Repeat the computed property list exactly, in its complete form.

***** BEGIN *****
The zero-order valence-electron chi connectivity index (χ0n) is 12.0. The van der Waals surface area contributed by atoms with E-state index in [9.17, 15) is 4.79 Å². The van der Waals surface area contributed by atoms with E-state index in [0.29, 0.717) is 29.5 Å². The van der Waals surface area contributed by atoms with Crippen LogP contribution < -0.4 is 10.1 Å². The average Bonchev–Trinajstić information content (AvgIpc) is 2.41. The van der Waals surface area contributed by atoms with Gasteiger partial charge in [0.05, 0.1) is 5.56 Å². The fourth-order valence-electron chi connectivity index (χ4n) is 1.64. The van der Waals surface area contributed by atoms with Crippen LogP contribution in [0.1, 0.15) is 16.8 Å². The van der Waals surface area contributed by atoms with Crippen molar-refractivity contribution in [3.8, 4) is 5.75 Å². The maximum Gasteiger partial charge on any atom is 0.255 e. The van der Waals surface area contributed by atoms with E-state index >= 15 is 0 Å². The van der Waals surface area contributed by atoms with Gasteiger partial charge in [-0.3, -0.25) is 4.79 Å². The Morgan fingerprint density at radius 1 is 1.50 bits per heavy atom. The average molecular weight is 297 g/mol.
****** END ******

The zero-order valence-electron chi connectivity index (χ0n) is 12.0. The van der Waals surface area contributed by atoms with E-state index in [9.17, 15) is 4.79 Å². The van der Waals surface area contributed by atoms with E-state index in [0.29, 0.717) is 29.5 Å². The van der Waals surface area contributed by atoms with Crippen LogP contribution < -0.4 is 10.1 Å². The average Bonchev–Trinajstić information content (AvgIpc) is 2.41. The van der Waals surface area contributed by atoms with Gasteiger partial charge in [0.05, 0.1) is 5.56 Å². The fourth-order valence-electron chi connectivity index (χ4n) is 1.64. The van der Waals surface area contributed by atoms with Crippen LogP contribution in [0.1, 0.15) is 16.8 Å². The van der Waals surface area contributed by atoms with Crippen molar-refractivity contribution in [3.8, 4) is 5.75 Å². The maximum Gasteiger partial charge on any atom is 0.255 e. The van der Waals surface area contributed by atoms with E-state index >= 15 is 0 Å². The van der Waals surface area contributed by atoms with Gasteiger partial charge in [-0.3, -0.25) is 4.79 Å². The Morgan fingerprint density at radius 1 is 1.50 bits per heavy atom. The average molecular weight is 297 g/mol.